Raquel Anderson has 14 years of experience as a mental health provider in institutional and private practice. Aside from her private practice, she is an advisory board member for the Mental Health Association of Palm Beach County’s Be Merge Initiative.
Around 4-5 months of age, your little one may start to ease out of the normal easiness of letting anyone hold him or her and start developing anxiety when it comes to strangers. Is it normal? Bundoo Behavioral Health Specialist Raquel Anderson discusses how you can help your child deal with stranger anxiety.
Bundoo: What is stranger anxiety, and is it normal or does it signify any deeper socialization issues?
Raquel Anderson: At first babies will be seemingly OK with anyone who wants to hold them. However, at about 21 weeks of age ease typically starts to disappear and stranger anxiety sets in. Stranger anxiety is normal in the development of infants. This occurs as babies are learning the difference between a stranger and his or her parents. This is a sign of healthy emotional development in infants. This is not the sign of any socialization issues. In fact, having stranger anxiety is a sign they are developing appropriate attachment to their most trusted caregivers. Basically, they are saying they know this is not mommy or daddy, and they simply prefer to be with you.
Some parents are embarrassed by stranger anxiety. What techniques can a parent use to help his or her baby deal better with strangers?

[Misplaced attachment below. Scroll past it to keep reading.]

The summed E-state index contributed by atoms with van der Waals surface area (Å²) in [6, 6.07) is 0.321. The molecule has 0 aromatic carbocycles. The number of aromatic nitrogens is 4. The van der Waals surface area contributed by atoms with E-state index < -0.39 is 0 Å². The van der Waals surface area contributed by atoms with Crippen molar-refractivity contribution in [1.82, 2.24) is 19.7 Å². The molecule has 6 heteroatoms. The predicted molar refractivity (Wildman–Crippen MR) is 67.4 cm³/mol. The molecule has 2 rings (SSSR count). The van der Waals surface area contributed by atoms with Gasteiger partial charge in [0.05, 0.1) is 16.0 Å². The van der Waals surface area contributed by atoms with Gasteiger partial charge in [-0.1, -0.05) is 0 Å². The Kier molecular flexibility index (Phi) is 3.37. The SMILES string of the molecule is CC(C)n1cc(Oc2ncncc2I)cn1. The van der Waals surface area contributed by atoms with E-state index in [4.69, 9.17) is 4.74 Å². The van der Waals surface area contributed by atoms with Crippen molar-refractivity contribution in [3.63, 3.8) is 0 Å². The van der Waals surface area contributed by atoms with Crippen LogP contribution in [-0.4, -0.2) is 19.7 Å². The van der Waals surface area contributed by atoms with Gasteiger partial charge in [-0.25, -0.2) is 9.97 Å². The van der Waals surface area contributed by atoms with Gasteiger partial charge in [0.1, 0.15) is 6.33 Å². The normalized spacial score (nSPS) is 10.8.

It is understandable to be embarrassed when your baby throws a fit anytime anyone except mom or dad tries to hold him or her. Try not to take this reaction to strangers personally. There are a few strategies you can do to ease this anxiety for both your baby and others. First of all, your baby is watching and learning from you. When you are friendly and at ease with those around you, they will be too. If a sitter or other caregiver is needed, have them come early to give your baby a chance to warm up to this new individual. Maybe play together before you need to leave, but exit quickly and preferably while the baby is distracted. Don’t give up. Your baby will pass through this stage.
What advice would you give a parent when someone, like a friend, approaches and says, “Oh, can I hold your baby?!” What can the parent say to that person to help reduce the possibility of stranger anxiety?
If someone wishes to hold your baby or offers to help, it’s perfectly fine to allow it. All the little experiences and opportunities to interact with others help your baby socialize with others and help them build confidence when around strangers. Explain that your baby is going through a phase of stranger anxiety and that you will be nearby. Encourage them by letting them know it is not personal to them. If or when your friend is uncomfortable, they will likely let you know. Celebrate the time, however long it is, that your baby is with someone else.
If a baby has anxiety around strangers, does it signify any longer-term issues? How long does this phase normally last?
Stranger anxiety is a normal part of your baby’s development. Just like all stages there is great variability at this stage. On average you can expect this stage will last about two to four months. Not only will the length of time vary from baby to baby, but the intensity of the anxiety will vary too. Therefore, try not to compare one child to another. Even if this is not your first child, the experience with this one will likely be very different than others. Sometimes this stranger anxiety remains until language is more fully developed or at least understood by the other caregivers.